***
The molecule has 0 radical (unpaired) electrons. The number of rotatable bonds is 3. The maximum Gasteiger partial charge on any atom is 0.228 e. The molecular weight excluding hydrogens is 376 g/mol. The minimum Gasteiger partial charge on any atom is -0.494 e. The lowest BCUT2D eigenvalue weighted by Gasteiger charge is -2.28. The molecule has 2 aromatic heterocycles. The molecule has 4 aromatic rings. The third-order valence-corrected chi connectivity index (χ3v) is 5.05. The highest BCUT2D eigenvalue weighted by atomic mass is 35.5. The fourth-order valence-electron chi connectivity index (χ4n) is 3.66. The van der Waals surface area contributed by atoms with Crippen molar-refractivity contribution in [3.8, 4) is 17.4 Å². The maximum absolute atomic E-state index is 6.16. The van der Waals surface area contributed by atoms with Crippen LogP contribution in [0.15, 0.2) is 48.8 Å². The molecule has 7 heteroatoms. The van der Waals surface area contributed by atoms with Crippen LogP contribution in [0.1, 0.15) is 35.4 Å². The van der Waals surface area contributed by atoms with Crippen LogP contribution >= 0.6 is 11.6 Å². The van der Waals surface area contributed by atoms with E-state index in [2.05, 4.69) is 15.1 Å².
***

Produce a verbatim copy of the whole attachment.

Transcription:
The molecule has 0 radical (unpaired) electrons. The number of rotatable bonds is 3. The maximum Gasteiger partial charge on any atom is 0.228 e. The molecular weight excluding hydrogens is 376 g/mol. The minimum Gasteiger partial charge on any atom is -0.494 e. The lowest BCUT2D eigenvalue weighted by Gasteiger charge is -2.28. The molecule has 2 aromatic heterocycles. The molecule has 4 aromatic rings. The third-order valence-corrected chi connectivity index (χ3v) is 5.05. The highest BCUT2D eigenvalue weighted by atomic mass is 35.5. The fourth-order valence-electron chi connectivity index (χ4n) is 3.66. The van der Waals surface area contributed by atoms with Crippen molar-refractivity contribution in [3.8, 4) is 17.4 Å². The maximum absolute atomic E-state index is 6.16. The van der Waals surface area contributed by atoms with Crippen LogP contribution in [0.15, 0.2) is 48.8 Å². The molecule has 7 heteroatoms. The van der Waals surface area contributed by atoms with Crippen LogP contribution in [0.1, 0.15) is 35.4 Å². The van der Waals surface area contributed by atoms with Crippen LogP contribution >= 0.6 is 11.6 Å². The van der Waals surface area contributed by atoms with E-state index in [2.05, 4.69) is 15.1 Å².